"Soon," Bell said soothingly. "Very soon."

"And when exactly might 'soon' be?" Brigadier Patrick inquired. "Sure and we shouldn't be letting 'em set themselves to meet us, now should we?"

"I don't intend to do anything of the sort," Lieutenant General Bell said. He also didn't intend to order the Army of Franklin into motion right this minute. Laudanum filled him with a pleasant lassitude, almost as if he'd just bedded a woman. Since the drug made it harder for him actually to bed a woman, that was just as well.

"Well, if you won't let those southron spalpeens set themselves, when are we to move?" Patrick the Cleaver demanded. "For would it not be a fine thing to be having the Army of Franklin in the province of Franklin once more? Better that nor hanging about down here in Dothan, I'm thinking."

"Yes, and yes, and yes," Bell said. "Yes, but how can we move till we gather supplies? Harvest time is long past. We can't live off the country. Whatever we eat, we'll have to take with us. The mages won't be able to conjure it up—that's certain. And we need more than food, too. Too many men in this army have no shoes on their feet. They're wearing pantaloons and tunics they've taken off of dead southrons—either that or they're wearing rags. We have to be ready before we march. Winter isn't far off, and it can get cold down in Franklin."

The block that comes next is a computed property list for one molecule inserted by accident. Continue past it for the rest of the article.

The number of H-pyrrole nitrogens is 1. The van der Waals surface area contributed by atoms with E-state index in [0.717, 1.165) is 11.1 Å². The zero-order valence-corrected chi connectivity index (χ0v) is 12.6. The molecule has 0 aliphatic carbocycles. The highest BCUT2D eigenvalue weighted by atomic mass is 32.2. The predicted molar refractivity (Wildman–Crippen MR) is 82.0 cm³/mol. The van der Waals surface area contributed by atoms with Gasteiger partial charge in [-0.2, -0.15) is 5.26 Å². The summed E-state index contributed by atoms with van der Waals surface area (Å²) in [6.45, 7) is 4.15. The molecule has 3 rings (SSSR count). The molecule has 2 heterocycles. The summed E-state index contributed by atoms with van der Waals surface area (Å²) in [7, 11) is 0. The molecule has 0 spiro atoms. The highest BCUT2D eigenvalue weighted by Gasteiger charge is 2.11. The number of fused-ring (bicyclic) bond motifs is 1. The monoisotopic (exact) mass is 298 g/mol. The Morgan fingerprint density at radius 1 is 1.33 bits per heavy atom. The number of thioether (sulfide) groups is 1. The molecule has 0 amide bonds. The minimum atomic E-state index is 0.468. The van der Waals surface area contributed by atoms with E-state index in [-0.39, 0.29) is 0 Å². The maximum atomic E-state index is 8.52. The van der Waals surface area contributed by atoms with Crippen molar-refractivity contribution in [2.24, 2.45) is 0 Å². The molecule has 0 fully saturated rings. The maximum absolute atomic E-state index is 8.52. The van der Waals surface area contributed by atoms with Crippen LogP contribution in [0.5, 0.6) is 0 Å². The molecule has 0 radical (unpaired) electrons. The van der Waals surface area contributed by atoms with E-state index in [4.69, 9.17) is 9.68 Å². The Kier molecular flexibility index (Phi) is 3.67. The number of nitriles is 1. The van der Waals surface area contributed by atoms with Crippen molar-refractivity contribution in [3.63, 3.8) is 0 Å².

Brigadier Patrick mournfully clicked his tongue between his teeth. "Mighty fine does this sound, your Generalship, sir, but are you sure there's sense to it? For won't the southrons, may they find themselves in the hells or ever the gods know they're dead, the scuts, won't they be mustering and resupplying faster nor we could ever hope to? If I was in charge of this army, now, I'd—"

That was too much for Lieutenant General Bell's always fragile patience. "You are not in command of this army, Brigadier," he said in a voice like winter. "Nor are you ever likely to be. And you know why, too."

"I do that." Patrick matched him glare for glare. "I'm not in good odor in stinking Nonesuch, is why, the reason being I was man enough to tell King Geoffrey the plain truth, the which he cared to hear not a bit."

"Put pikes and crossbows in the hands of our blond serfs?" Bell shook his head. "We can't win the war with such so-called soldiers."

"The gods-damned southrons use 'em, and too many of our own brave lads dead in the dirt they've stretched," Patrick said. "You tell me we can't win the war with such soldiers? Well, I tell you this, Lieutenant General Bell, the which is the gods' own truth: we can't win the war without 'em. And that said, your Excellency, gods give you a good day." He bowed stiffly and stomped out.